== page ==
Navratris

 

What is Navratri ?

It is one of the biggest Hindu festivals and is celebrated  twice a year – Spring and Autumn. Navratri means Nine Nights. Nav means nine, ratri means night. During this period Parvati, Laxmi and Saraswati are worshipped as three different manifestations of  cosmic energy.

 

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Durga, The Mother Goddess:

The celebrations are dedicated to the Hindu goddess Durga.  Navratri, symbolizes the triumph of good over evil, as in Hindu mythology, Durga famously destroyed the demon Mahishasura after a battle that lasted nine nights. Hinduism is the only religion in the world which has emphasised  the motherhood of God to such an extent.

Celebrations:

The 10 days and 9 nights of Navratri are filled with ritualistic chanting, prayers, fasting and celebration. In some places in India, festivities include traditional dance and music, fire ceremonies, community worships. Navratri is also meant for introspection and purification. The most elaborate celebrations happen in Bengal, where Indians worship massive idols of Durga.

Dietary restrictions:

Ideally, one should observe fast from any grains, onion, garlic, any fruit / vegetable which grow under the ground during navratris. I know so many people who still do that. But with such fast paced lives today or old age or health issues, sometimes it’s hard to follow this tradition. In that case one has the option to pick last two days to observe the grain  fast. If nothing works, some people try not to use garlic and onion in their cooking during navratris. In general, whether you are fasting or not, you have to adopt a vegetarian style for nine days – no eggs or any kind of meat allowed.

 

The tenth day

The festival comes to an end on tenth day, popularly called as Vijay Dashmi or  Dusshera. This symbolizes the victory of positivity over negativity.

How I celebrate this festival:

Before I got married, I remember visiting temple as early as 5.30 a.m. with my mother. We would spend about one hour reading our scriptures and offered prayers to Maa Durga. I always looked forward to this festival as I could feel the positive vibes throughout the nine auspicious days. I think it was through those trips to temple  I realized that we can create a positive environment around ourselves if we really wish to. It’s all in our minds. We just need to change our focus and channelize our energies in creating a beautiful and meaningful life.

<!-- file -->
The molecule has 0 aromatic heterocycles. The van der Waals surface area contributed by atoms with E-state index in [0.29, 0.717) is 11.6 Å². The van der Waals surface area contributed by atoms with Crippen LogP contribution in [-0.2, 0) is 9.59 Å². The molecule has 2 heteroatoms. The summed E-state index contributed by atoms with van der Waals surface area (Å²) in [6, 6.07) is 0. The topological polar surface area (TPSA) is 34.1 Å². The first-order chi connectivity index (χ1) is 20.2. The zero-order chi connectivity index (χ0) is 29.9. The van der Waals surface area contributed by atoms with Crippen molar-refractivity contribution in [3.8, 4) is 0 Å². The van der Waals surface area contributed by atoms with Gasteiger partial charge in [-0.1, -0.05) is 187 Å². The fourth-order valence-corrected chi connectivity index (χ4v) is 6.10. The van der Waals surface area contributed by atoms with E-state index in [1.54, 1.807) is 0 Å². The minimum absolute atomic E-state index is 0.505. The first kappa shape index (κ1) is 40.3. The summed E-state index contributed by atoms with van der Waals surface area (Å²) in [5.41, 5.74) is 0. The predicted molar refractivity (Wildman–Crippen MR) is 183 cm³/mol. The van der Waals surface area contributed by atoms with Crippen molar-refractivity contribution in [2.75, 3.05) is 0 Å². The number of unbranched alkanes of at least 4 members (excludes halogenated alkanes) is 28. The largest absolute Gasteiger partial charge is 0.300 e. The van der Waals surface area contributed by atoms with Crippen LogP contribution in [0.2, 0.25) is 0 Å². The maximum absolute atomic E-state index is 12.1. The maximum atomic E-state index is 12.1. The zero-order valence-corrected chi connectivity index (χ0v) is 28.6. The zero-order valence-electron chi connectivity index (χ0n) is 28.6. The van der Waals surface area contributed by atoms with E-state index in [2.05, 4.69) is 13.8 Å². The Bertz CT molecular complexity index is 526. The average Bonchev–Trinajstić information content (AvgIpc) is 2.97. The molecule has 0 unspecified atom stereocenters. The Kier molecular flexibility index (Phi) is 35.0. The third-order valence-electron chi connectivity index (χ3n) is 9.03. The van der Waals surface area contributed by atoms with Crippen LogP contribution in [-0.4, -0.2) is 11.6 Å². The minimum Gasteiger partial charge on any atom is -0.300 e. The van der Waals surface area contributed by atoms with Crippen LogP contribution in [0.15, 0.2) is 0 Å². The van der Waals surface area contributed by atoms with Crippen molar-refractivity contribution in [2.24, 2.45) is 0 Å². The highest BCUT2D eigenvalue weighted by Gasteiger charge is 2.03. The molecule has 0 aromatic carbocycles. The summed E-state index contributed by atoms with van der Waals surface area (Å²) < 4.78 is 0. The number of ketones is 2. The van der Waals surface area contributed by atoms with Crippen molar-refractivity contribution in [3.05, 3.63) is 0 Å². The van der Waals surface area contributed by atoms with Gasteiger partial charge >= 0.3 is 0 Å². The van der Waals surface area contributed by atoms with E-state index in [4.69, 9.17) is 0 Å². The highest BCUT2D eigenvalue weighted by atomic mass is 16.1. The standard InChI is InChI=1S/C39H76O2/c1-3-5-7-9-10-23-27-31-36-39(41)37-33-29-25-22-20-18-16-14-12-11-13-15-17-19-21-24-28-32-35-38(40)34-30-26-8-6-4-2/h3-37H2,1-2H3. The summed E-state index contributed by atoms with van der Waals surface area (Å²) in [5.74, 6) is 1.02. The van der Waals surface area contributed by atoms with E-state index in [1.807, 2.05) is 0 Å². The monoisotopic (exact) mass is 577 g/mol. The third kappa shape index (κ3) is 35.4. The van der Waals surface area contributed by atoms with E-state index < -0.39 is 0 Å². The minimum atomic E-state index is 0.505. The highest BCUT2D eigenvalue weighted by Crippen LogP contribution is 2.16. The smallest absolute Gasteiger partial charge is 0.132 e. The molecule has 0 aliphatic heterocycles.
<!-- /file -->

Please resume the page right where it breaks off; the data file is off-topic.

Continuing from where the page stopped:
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The beautiful statue of Maa at the ashram, Crestone.

 

From last 8 years, I have been going to this ashram at Crestone, twice a year with my family here in U.S. Come rain / snow or shine, we have rarely missed going to Crestone. The fire ceremonies there and the enchanting community recitals at the dusk and dawn are truly a  divine experience .

 

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It is believed that fire ceremonies or ‘yagna’ purifies the air making room for positive energy.

 

May this festival brings good luck and positive energy for each one of us.

Happy Navratri.

 

27 Comments

  1. I don’t even know how I have never heard of this before seems as it is such a big celebration that happens twice a year! I always love all the colours associated with Hindu festivals

  2. Thanks for sharing this informative post. I have not heard of this before. Happy Navratri!

  3. This is fascinating! I had never heard of Navratris before but it is very interesting learning about it. I love the purpose behind it of of purification. I hope your celebrations are just as positive and meaningful again this year!

  4. Happy Navratri to you as well Monika! Hope it brings you good luck and lot’s of positive energy! We do not have such festivals…a pity really

  5. Happy Navratri! I love learning about other cultures! It’s my dream to visit India one day!

  6. Nice article on Navratri ! Jai Mata Di. We also observe complete vegeterian lifestyle for 10 days.
    http://www.mumbaitomelbourne.com/fashion-and-beauty-blog-posts/polka-dots-at-work

  7. Happy Navratri, Monika! Looking forward to seeing your pics through the festive season 🙂 btw I nominated you for a Liebster award – do check it out!

  8. Thank you for sharing this post on this fascinating and beautiful festival! I would love to take part in one at some point in my life. I agree that we can make a positive energy everyday if we so choose, the mind and spirit are powerful gateways to positivity if we choose to use them.

  9. This festival looks beautiful – thank you for sharing with us 🙂

  10. Awesome, beautifully written post.. I do miss Navratri, especially kolu & all the fun associated with it!! Thanks for sharing this wonderful post!

  11. Shubh naratre.

  12. I didnt hear about it before

  13. Jai mata di 🙏🏼
    Happy Navratre!

  14. I looks like a great opportunity to connect with oneself & their beliefs too 🙂

  15. Happy Navratri, Moniika, what a beautiful festival! I hope it brings you much joy and creativity.

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